Airports Lose Out As Travelers Cut Back On Parking


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As airline passengers pinch their travel pennies, more are hitching rides or taking public transport to catch their flight. That's good news for those looking for a spot but not so good for airports. At many facilities parking fees are the largest revenue source.


As airline passengers pinch their travel pennies, more are hitching rides or taking public transport to catch their flights. That's hitting airports right where it hurts.

From member station WPLN in Nashville, Blake Farmer reports.

BLAKE FARMER: More air travelers are acting like Mandy Walden(ph).

Ms. MANDY WALDEN: Will you call me when you're out front please?

FARMER: Walden's boyfriend dropped her off last week for her flight out of the Nashville Airport. Now she's waiting, somewhat impatiently, for her ride home.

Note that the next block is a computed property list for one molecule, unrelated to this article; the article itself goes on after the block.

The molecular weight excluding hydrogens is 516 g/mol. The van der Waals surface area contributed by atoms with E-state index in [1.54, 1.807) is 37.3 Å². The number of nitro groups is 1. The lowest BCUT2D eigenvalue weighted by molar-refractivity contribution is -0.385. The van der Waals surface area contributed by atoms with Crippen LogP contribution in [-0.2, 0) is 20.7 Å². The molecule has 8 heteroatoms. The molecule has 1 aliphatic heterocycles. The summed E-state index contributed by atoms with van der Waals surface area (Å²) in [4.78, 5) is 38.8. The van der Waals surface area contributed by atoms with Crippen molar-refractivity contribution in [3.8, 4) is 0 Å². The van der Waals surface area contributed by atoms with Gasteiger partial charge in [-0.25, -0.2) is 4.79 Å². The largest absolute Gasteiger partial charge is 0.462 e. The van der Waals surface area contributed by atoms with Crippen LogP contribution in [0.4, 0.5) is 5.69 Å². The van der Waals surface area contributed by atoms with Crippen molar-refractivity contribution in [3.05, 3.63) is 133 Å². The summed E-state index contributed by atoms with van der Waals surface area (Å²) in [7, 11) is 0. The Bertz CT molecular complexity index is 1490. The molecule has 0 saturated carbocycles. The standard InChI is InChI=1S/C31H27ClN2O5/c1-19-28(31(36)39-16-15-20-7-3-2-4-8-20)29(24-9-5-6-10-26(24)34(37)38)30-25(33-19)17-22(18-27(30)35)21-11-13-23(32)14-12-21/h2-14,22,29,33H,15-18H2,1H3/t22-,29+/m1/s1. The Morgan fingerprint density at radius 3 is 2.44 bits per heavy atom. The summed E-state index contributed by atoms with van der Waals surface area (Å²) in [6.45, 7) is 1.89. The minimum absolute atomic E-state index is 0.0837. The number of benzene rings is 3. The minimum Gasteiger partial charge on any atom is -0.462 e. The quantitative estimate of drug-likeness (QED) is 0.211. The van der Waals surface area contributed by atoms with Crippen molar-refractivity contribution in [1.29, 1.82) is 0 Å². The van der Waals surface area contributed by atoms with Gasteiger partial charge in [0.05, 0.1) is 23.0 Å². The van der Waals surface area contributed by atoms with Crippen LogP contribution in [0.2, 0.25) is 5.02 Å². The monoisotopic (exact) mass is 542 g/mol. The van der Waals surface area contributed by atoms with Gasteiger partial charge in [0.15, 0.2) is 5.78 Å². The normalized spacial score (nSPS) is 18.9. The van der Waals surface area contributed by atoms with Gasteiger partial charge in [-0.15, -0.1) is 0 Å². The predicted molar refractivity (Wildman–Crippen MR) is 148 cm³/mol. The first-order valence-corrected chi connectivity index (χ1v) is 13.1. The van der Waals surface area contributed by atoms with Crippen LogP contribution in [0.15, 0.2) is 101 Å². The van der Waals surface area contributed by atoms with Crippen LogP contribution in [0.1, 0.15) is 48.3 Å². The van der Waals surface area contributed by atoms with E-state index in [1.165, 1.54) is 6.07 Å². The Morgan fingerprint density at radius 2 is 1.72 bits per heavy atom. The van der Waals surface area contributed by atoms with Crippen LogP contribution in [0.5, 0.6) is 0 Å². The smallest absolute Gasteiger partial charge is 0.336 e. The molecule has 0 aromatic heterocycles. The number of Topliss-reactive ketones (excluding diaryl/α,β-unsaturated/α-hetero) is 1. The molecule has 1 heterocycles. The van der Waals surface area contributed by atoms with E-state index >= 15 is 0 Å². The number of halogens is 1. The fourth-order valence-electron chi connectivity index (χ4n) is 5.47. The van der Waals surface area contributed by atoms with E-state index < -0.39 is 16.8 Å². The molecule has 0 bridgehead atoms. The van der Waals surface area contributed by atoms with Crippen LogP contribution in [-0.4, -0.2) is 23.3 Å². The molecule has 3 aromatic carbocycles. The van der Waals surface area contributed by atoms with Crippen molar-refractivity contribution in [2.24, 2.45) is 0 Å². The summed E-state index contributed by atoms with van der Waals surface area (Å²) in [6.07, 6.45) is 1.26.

Ms. WALDEN: I wish I had my own car parked somewhere in the parking lot because I wouldn't be standing here in these high heels.

FARMER: But she says the slight delay is worth the $50 she'll save not parking her car. At the baggage carousel, Stephanie Cook(ph) says flying with a family of four is expensive as it is.

Ms STEPHANIE COOK: We have to pay for the luggage also, so anywhere we can cut back, we try to do that.

FARMER: But where travelers are choosing to cut back is causing trouble for mid-size airports, from Raleigh-Durham to Jacksonville, Florida. Parking is their largest source of revenue.

Mr. RAUL REGALADO (CEO, Nashville International Airport): There seems to be a paradigm shift taking place.

FARMER: Raul Regalado is CEO of Nashville International Airport, where parking has dropped 16 percent. To be more competitive, the airport is now matching coupons to off-site parking lots. If that doesn't fill the spaces, Regalado says the airport could start charging airlines more, which would ultimately be passed on.

Mr. REGALADO: If this is a long-term situation, it could have a negative impact on the service provided to the community.

FARMER: Empty parking lots, Regalado says, could lead to higher ticket prices and fewer flights.

For NPR News, I'm Blake Farmer in Nashville.

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